There was a tingly, queasy feeling in Jaci Newman’s stomach. The shudders were real.

She was just in seventh grade, but she wasn’t being treated like a middle schooler. And she was feeling the pressure to execute an intense floor routine.

Pine Island/Zumbrota-Mazeppa gymnastics coach Chris Templeton came over with a gentle reminder: “You can do it.”

“Nope, I can’t do it,” Newman responded. “Give me two more months.”

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But that’s not how it works in the PIZM gymnastics room. Newman quickly learned that she had to give her floor routine a shot. With a deep breath, Newman readied and a burst of courage coursed through her veins. Newman laughs as she tells the story.

“I was just like, ‘If I die, it’ll be OK.’ You just have to try,” she said.

Things have changed since that seventh-grade year.

Newman has evolved into a veteran senior. It’s her last year of gymnastics, and she’s one of six seniors in the PIZM program. They hope to do huge things in 2021, and those principles that they learned in seventh grade haven’t changed.

"You never totally get rid of the fear with the sport,” Templeton said. “Once you master a skill, now you upgrade to the next one and that one is scary, too. It’s a mental approach. We keep telling these kids that if you think negative thoughts on the beam and if you’re more worried about falling off than staying on, you’re going to fall off. You have to be positive and trust yourself and trust your body and to go for it.

"That right there is the sport of gymnastics.”

You just have to try. That was preached repeatedly to Newman. Now, it’s part of her DNA.

“Being a seventh-grader was definitely scary, but I look back now and say, ‘I didn’t need to be that scared,’” Newman said. “You get scared to do skills. But I’d say I’ve improved a ton from my seventh-grade self with my confidence and skills and knowing that I’m not going to die if I do this skill. I’ve done it before, I can do it again.”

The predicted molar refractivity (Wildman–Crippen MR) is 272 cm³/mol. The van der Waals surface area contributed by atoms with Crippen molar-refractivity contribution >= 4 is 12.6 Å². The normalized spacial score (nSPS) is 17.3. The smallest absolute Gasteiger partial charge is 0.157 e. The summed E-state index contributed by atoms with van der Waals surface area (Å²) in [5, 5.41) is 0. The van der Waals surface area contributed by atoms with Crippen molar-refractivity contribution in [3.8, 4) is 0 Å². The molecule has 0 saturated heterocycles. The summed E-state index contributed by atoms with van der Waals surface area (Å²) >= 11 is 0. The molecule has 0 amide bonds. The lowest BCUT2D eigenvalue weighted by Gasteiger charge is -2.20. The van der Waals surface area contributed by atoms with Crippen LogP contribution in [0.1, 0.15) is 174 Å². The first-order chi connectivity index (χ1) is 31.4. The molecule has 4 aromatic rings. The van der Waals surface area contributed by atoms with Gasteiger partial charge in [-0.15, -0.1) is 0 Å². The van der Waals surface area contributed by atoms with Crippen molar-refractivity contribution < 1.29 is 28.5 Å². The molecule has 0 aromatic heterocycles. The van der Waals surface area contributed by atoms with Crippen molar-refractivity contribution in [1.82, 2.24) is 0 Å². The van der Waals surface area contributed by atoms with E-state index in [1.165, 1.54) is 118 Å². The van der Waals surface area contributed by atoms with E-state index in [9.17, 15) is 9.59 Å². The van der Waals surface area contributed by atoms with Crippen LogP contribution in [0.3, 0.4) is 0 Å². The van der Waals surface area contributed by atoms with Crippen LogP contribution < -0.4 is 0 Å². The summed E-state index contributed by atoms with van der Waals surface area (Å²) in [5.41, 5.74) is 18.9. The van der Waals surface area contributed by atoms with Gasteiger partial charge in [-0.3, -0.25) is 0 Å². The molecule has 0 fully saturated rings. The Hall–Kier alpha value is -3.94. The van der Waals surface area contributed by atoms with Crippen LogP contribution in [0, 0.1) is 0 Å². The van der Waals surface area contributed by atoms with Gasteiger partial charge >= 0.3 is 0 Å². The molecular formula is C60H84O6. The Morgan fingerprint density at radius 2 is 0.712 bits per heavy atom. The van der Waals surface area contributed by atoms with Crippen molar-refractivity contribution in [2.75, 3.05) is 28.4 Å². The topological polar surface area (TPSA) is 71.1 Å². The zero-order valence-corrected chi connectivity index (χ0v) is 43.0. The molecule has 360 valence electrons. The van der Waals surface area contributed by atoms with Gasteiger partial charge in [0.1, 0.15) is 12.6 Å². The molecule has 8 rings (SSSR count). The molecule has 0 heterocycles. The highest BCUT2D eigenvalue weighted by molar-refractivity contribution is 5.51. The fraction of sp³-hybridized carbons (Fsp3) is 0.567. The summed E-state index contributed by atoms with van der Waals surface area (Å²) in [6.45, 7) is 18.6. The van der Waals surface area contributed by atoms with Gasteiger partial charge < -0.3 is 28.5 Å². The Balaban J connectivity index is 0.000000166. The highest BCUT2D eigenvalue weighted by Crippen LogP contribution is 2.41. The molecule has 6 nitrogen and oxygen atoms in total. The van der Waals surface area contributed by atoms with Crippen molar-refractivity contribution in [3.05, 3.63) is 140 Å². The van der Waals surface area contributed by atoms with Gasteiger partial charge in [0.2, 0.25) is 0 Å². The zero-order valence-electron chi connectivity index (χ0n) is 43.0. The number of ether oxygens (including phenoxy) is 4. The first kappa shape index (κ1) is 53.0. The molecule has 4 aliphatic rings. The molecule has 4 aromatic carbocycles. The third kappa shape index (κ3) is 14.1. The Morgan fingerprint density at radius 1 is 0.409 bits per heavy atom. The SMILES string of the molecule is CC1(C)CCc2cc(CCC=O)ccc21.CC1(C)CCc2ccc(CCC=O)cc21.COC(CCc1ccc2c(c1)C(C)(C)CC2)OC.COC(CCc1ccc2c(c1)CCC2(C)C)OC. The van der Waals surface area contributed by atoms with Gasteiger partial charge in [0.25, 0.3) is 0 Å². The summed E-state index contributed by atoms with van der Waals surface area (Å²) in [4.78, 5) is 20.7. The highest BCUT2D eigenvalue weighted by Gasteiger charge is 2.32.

Newman will be an anchor for PIZM this season. She’s advanced to the state meet, so she knows what it takes to compete at the highest level.

It’s just a matter of fine-tuning the little details right now.

“A lot of us are sorer now than we’ve ever been,” Newman said. “We had six weeks where nobody was in the gym. And then you kind of get excited and you want to throw everything we can and then you wake up Tuesday and can’t get out of bed.”

But Newman is quick to point out that the added soreness is better than nothing. High school gymnasts weren’t sure if they would get to compete this season. The calluses on their hands, the mask-wearing during practice, it’s all worth it.

“Wearing a mask is definitely a bigger struggle than I thought it’d be,” Newman said. “We have to wear our masks when you’re standing in line, but you can take them off doing a skill. However, when you finish doing that skill, you’re out of breath, and you want to take your mask off, but you can’t. Obviously, when you cheer your teammates on and they do a big skill, you want to congratulate them and hug them but you can’t get within six feet of them. That’s definitely a struggle but we’re making it through. We didn’t really think we’d have a season. Just having one is such a blessing.”

The 2021 season will be Newman’s last for gymnastics. She’s invested so much time and energy into the sport. Her entire life has revolved around PIZM gymnastics.

“The girls become your second family because you’re with them so much,” Newman said. “We’re all going to different colleges. So It’s our last opportunity to be together. We really want to make it count. It’s all of our last seasons. We’re ready to have fun and show off what we’ve been working on for what feels like forever.”

There was a time this fall where they were convinced that they wouldn’t get to compete this season. They’re still not sure if they’ll get a state meet.

But Newman is thankful to have one more chance.

Templeton is the reason she wanted to become a gymnast back in fifth grade. Templeton would say that he’s not in it for the money. He became a gymnastics coach to help athletes like Newman reach their full potential. But Newman noted that Templeton has basically become her second dad. His kind-hearted, approachable demeanor lends well to getting the most out of his team.

There’s plenty of rust for Newman to knock off, but that process doesn’t have to be complete right away. She has 11 weeks before the section meet. She’ll be ready for that one last chance to run it back with her second family.

“We’ve been trying so hard to stay positive,” Newman said. “Even though we have to wear masks and even though the meets might look different, at least we have a season, so let’s be thankful, let’s make the best of it. There was a chance we wouldn’t even be at this moment. We’re so grateful. We want to cherish those moments.”

And that fear? It’s still there, but Newman’s just going to keep pushing the limits. That’s what she has to do.